A good quality compressor will either have a single or dual piston design.  It is advantageous to tie the compressor into the vehicles electrical system (to supply power to the compressor) as they can draw up to 90A during operation and thus not conducive for any 12V power socket.  It is advisable to look at compressors that displace more than 150L of air per minute for larger offroad vehicles.

R6,786.00
6.  winches

When attempting a solo Overlanding adventure, it is always advisable to include the fitment of a suitable winch as part of your vehicle build.  A winch acts like an insurance policy blissfully riding along till it is called upon to extricate a stuck vehicle.  In essence, a winch is a force multiplier providing additional vehicle recovery options when faced with vehicle extraction in the bush, desert or mud to name but a few.

7.  water and filtration

Water management is a critical part of Overlanding.  Even though water is readily available across Africa, the quality of water is not always suitable for human consumption, but this is where water storage and filtration comes into its own.  Water can be stored in multiple ways, from roof-mounted jerry cans to ‘built-in’ water tanks.

Do you prefer a gravity-fed system, or do you require a pressurised water source?  There has been tremendous development with regards to in-line water filtration systems as well as UV purification (killing of bacteria with UV rays).

8.  storage systems

Storage systems, as the name implies, refers to the different storage solutions that overlanders utilize to pack/store all the goods that they require for an overland adventure.  There are a plethora of storage systems on the market for Overlanders to choose from, ranging from cargo slides, modular drawer systems as well as cargo/ammo boxes to store and secure goods whilst Overlanding.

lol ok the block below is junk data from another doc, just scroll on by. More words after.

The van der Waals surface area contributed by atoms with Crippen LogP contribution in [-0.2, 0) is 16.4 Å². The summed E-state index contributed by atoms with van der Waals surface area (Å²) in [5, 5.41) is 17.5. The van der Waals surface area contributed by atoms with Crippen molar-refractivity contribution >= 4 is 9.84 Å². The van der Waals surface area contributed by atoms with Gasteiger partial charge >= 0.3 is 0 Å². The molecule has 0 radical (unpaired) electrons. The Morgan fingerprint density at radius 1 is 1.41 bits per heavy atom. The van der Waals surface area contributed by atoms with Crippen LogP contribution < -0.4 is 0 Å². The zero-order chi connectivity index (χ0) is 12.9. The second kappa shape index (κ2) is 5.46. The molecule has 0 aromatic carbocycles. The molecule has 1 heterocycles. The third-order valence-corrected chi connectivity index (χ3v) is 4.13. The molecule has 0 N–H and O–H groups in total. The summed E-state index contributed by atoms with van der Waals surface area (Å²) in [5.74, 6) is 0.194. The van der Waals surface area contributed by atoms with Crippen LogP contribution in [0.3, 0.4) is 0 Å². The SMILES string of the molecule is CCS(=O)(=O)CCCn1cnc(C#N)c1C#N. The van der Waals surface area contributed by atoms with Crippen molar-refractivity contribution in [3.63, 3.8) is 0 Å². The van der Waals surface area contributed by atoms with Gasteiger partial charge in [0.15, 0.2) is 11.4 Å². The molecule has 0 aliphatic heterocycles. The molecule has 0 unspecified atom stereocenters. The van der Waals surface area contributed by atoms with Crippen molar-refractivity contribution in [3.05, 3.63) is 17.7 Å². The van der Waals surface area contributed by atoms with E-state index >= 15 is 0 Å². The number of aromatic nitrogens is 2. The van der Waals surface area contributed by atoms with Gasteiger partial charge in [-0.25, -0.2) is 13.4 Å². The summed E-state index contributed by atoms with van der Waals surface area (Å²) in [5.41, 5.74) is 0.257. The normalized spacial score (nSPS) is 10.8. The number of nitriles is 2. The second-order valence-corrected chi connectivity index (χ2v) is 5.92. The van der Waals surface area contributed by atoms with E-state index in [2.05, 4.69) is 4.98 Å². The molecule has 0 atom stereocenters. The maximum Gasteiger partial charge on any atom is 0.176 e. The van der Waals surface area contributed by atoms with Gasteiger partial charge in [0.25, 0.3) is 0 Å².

When designing a storage/packing solution for your overland vehicle, one needs to look at critical aspects such as ease of access, as well as weight and space required before fitment.

9.  personal skill

Invest in your skills, modifying your Overlanding vehicle is one thing but knowing how to ‘pilot’ your rig over different types of terrain such as sand, rock or mud is something completely different than driving on hard-packed dirt or tar.

Invest in accredited off-road training, attend refresher courses to rehone your skills.  Off-road driving is evolving daily as new equipment, vehicles and techniques are introduced into the market.

Do you have a rudimentary understanding of your vehicles 12V electrical system?  Do you possess the necessary mechanical skills to effect a bush repair when travelling solo throughout Africa?

concluding thoughts

There is no right or wrong way to ‘build’ an Overlanding vehicle, as Overlanders our designations differ and so too does our needs.  Still, our quest to build the ‘ultimate overlander’ is truly universal.  An Overlanding vehicle is more than the sum of its parts but rather an extension of its owner and the yearning to travel off the beaten track, find solitude and reconnect with nature.

Equipping the ‘vessels’, we utilise to reach our destinations properly could mean the difference between sitting and watching the sunset over Lake Malawi or the Maasai Mara in person… or seeing photographs of these stunning locations in magazines.

By Chris Blatherwick